In this paper, we present a comprehensive assessment of individuals’ mental engagement states during manual and autonomous driving scenarios using a driving simulator. Our study employed two sensor fusion approaches, combining the data and features of multimodal signals. Participants in our experiment were equipped with Electroencephalogram (EEG), Skin Potential Response (SPR), and Electrocardiogram (ECG) sensors, allowing us to collect their corresponding physiological signals. To facilitate the real-time recording and synchronization of these signals, we developed a custom-designed Graphical User Interface (GUI). The recorded signals were pre-processed to eliminate noise and artifacts. Subsequently, the cleaned data were segmented into 3 s windows and labeled according to the drivers’ high or low mental engagement states during manual and autonomous driving. To implement sensor fusion approaches, we utilized two different architectures based on deep Convolutional Neural Networks (ConvNets), specifically utilizing the Braindecode Deep4 ConvNet model. The first architecture consisted of four convolutional layers followed by a dense layer. This model processed the synchronized experimental data as a 2D array input. We also proposed a novel second architecture comprising three branches of the same ConvNet model, each with four convolutional layers, followed by a concatenation layer for integrating the ConvNet branches, and finally, two dense layers. This model received the experimental data from each sensor as a separate 2D array input for each ConvNet branch. Both architectures were evaluated using a Leave-One-Subject-Out (LOSO) cross-validation approach. For both cases, we compared the results obtained when using only EEG signals with the results obtained by adding SPR and ECG signals. In particular, the second fusion approach, using all sensor signals, achieved the highest accuracy score, reaching 82.0%. This outcome demonstrates that our proposed architecture, particularly when integrating EEG, SPR, and ECG signals at the feature level, can effectively discern the mental engagement of drivers.

Drivers’ Mental Engagement Analysis Using Multi-Sensor Fusion Approaches Based on Deep Convolutional Neural Networks

Zontone P.
2023-01-01

Abstract

In this paper, we present a comprehensive assessment of individuals’ mental engagement states during manual and autonomous driving scenarios using a driving simulator. Our study employed two sensor fusion approaches, combining the data and features of multimodal signals. Participants in our experiment were equipped with Electroencephalogram (EEG), Skin Potential Response (SPR), and Electrocardiogram (ECG) sensors, allowing us to collect their corresponding physiological signals. To facilitate the real-time recording and synchronization of these signals, we developed a custom-designed Graphical User Interface (GUI). The recorded signals were pre-processed to eliminate noise and artifacts. Subsequently, the cleaned data were segmented into 3 s windows and labeled according to the drivers’ high or low mental engagement states during manual and autonomous driving. To implement sensor fusion approaches, we utilized two different architectures based on deep Convolutional Neural Networks (ConvNets), specifically utilizing the Braindecode Deep4 ConvNet model. The first architecture consisted of four convolutional layers followed by a dense layer. This model processed the synchronized experimental data as a 2D array input. We also proposed a novel second architecture comprising three branches of the same ConvNet model, each with four convolutional layers, followed by a concatenation layer for integrating the ConvNet branches, and finally, two dense layers. This model received the experimental data from each sensor as a separate 2D array input for each ConvNet branch. Both architectures were evaluated using a Leave-One-Subject-Out (LOSO) cross-validation approach. For both cases, we compared the results obtained when using only EEG signals with the results obtained by adding SPR and ECG signals. In particular, the second fusion approach, using all sensor signals, achieved the highest accuracy score, reaching 82.0%. This outcome demonstrates that our proposed architecture, particularly when integrating EEG, SPR, and ECG signals at the feature level, can effectively discern the mental engagement of drivers.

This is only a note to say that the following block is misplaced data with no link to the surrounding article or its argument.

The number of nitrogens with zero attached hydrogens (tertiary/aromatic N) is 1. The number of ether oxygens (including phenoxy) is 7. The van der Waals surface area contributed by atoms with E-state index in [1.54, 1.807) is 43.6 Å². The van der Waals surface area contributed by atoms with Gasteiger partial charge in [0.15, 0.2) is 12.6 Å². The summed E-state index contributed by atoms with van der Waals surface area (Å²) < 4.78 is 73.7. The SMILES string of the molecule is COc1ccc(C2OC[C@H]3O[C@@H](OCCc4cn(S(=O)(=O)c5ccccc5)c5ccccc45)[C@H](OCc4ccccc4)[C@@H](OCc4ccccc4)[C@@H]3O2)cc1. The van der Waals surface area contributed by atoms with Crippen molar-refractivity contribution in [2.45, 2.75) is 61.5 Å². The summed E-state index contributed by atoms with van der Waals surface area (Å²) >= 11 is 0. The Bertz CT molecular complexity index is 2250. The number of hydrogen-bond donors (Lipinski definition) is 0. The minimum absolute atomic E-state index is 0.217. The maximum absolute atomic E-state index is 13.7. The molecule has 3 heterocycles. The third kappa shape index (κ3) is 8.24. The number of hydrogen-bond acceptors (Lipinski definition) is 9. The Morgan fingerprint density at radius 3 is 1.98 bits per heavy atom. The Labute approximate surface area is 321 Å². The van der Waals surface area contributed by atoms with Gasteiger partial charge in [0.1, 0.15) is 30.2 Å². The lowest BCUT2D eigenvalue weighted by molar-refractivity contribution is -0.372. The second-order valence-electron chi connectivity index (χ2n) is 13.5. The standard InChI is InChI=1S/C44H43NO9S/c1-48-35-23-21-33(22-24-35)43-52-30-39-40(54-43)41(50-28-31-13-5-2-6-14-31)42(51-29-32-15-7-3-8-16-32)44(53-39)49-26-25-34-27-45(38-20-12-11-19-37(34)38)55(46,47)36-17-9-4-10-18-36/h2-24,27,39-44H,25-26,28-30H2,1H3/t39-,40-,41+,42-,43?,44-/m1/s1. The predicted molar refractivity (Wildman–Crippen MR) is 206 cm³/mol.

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Utilizza questo identificativo per citare o creare un link a questo documento: https://hdl.handle.net/11567/1146058
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